o In jurisdictions that allow Juries to sentence the judge will still have the ability to overrule if there is a major issue with the juries decision.

· Legislatures

o Decide what is and is not a crime

o Construct and can alter basic statutory framework that other officials are charged to carry out

o Give authority to those who have the power to hand out the punishments given and those who enforce the punishments upon defendants

§ Have started to take away a majority of the power of judges to sentence broad prison terms varying between defendants

o Set Mandatory Minimum Sentences limiting discretion of Judicial Power

§ Justifications:

· Retribution

o Justness for particularly serious offenses and repeat offenders

· Deterrence

o Strong deterrent value of the certainty of punishment and that the severity itself is deterrence

· Incapacitation

o Takes serious offenders off the street for a definite and substantial period of time

· Disparity

o Does not allow for wide range of sentences between defendants who have committed in essence the same crime (Creates uniformity)

· Inducement of cooperation

o Encourage offenders to assist in the investigation of criminal conducts by others.

· Inducement of please

o Valuable tool in obtaining guilty pleas saving scarce enforcement resources and increasing the certainty of at least some measure of punishment

§ Usually only occur in modern times by applying it to a broad categories and not specific crimes within themselves

· Such as whether there was a firearm present during the commission of another crime etc. etc.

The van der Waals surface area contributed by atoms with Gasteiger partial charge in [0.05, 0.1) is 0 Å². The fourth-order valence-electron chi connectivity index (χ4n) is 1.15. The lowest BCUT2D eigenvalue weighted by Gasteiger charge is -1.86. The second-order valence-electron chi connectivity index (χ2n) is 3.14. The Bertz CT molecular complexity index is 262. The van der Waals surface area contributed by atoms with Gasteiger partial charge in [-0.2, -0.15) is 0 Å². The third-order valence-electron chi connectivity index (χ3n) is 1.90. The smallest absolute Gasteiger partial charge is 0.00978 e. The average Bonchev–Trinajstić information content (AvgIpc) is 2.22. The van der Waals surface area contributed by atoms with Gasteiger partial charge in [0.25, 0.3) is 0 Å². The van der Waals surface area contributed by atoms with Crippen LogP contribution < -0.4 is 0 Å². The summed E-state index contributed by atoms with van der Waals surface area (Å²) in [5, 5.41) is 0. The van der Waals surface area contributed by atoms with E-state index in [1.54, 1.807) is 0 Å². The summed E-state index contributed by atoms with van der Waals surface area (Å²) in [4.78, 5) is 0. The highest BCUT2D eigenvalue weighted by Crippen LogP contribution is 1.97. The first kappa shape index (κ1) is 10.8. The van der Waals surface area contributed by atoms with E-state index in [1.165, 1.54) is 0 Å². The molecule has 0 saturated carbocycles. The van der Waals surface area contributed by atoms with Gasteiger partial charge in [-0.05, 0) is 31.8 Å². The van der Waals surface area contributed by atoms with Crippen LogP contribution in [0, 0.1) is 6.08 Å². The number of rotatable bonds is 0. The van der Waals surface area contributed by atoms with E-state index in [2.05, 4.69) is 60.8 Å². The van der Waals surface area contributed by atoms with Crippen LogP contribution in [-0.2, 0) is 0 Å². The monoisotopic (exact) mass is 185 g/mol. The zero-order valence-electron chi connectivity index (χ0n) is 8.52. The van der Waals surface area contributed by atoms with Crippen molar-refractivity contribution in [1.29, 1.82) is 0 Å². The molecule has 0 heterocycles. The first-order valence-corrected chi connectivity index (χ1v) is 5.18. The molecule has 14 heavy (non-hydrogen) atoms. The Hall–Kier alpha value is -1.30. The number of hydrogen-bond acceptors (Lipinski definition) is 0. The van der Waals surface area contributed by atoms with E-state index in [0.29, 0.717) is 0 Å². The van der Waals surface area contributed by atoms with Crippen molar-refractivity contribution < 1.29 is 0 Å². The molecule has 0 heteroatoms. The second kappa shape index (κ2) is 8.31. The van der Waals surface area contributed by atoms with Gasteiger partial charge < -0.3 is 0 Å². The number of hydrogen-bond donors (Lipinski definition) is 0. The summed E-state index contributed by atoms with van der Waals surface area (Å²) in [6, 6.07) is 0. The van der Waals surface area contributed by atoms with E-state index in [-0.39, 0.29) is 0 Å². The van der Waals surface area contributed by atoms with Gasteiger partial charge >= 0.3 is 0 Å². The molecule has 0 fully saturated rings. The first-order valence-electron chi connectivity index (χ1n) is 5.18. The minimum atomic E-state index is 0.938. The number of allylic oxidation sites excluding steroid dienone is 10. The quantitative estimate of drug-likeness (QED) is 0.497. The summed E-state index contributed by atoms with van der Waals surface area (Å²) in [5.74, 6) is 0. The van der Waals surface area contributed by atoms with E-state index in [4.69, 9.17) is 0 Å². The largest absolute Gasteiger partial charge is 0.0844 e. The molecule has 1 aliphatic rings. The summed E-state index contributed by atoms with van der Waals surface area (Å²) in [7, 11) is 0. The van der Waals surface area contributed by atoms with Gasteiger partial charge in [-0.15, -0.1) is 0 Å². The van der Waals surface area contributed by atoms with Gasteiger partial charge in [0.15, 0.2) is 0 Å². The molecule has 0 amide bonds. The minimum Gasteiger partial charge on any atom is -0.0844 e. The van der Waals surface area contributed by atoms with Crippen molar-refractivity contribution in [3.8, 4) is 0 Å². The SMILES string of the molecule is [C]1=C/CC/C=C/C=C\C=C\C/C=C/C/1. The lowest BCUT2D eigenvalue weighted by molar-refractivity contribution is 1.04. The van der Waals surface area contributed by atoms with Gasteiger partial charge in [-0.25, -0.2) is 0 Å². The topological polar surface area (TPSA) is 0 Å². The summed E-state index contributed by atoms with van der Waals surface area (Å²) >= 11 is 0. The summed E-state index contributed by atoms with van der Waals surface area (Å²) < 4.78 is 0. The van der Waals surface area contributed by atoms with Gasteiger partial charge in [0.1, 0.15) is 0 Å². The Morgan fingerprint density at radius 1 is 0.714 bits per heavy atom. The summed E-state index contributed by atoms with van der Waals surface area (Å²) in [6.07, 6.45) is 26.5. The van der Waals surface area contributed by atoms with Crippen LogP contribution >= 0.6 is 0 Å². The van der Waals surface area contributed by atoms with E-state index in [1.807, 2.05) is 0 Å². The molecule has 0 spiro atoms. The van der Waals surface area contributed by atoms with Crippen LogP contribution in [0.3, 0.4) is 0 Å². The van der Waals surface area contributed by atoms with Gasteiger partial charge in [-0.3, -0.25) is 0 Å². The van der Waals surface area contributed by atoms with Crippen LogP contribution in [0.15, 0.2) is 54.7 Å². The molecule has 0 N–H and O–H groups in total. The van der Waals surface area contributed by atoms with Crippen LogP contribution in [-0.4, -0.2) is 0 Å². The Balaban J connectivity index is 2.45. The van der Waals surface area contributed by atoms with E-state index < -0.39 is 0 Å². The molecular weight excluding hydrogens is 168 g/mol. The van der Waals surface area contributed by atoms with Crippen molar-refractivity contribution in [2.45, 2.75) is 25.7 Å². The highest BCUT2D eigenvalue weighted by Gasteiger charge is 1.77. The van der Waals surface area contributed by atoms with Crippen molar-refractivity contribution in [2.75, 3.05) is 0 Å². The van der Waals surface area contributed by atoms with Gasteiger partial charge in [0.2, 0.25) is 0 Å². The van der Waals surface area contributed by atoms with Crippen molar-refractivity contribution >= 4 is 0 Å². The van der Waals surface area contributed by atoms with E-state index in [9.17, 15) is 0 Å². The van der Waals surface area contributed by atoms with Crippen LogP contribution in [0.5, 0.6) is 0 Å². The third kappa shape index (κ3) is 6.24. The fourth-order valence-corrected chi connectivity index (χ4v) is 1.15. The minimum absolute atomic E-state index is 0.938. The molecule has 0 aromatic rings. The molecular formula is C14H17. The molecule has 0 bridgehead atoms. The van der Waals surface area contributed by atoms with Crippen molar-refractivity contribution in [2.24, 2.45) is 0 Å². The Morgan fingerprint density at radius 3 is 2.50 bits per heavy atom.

trial of crimes they may influence a judge in sentencing if they believe by a “Reasonable Certainty” that you committed the crime.

· Example

o Georgia Parole Considerations

§ Guidelines for Predicting Expecting Release Date:

· Severity of crime

· Parole success likelihood

· Review of grid recommendation or board votes on other estimated date

§ Considerations by Parole Board Before Actually Granting Parole:

· Arrest and Court Records

· Interview with the individual

· Interview with the inmate

· Social Investigation

· Report on inmates time in prison

· Psych report if requested

Sentencing Guidelines

· Origins

o 19th and 20th Centuries

§ Discretionary Sentencing

o 1970s

§ Move away from individual traits related to rehabilitation

§ Move towards uniformity in sentencing

· Previous evidence of race, gender, and socio-economic factors influencing sentencing

o Marvin Frankel: Proposal for Reform

§ Problems

· Extreme Discretion

· No Consistency

· No Recorded Sentencing Reasons by the Judges

o No explanation of why and how Judges reached decisions on how to sentence defendants.

· Example

o 50 federal judges given the exact same case file and the sentences ranged from 20 years and $65,000 find to 3-year sentence and no fine.

· Federal Guidelines

o 1984 Sentencing Reform Act

§ Rejects Rehab and focuses on retribution, educational, deterrent, and incapacitate

§ Consolidates power with the Commission

§ Sentences are now all determinate. Early releases only in cases of good behavior

§ Guidelines are binding on courts

· May only depart if aggravating or mitigating circumstance not properly addressed by Commission

o In essence may only argue for departure if your case is so unique that the Commission never considered it.

· Must specifically state reason for departure

§ Limited appellate review if sentence

· Defendant may appeal if above range

· Prosecution may appeal if below range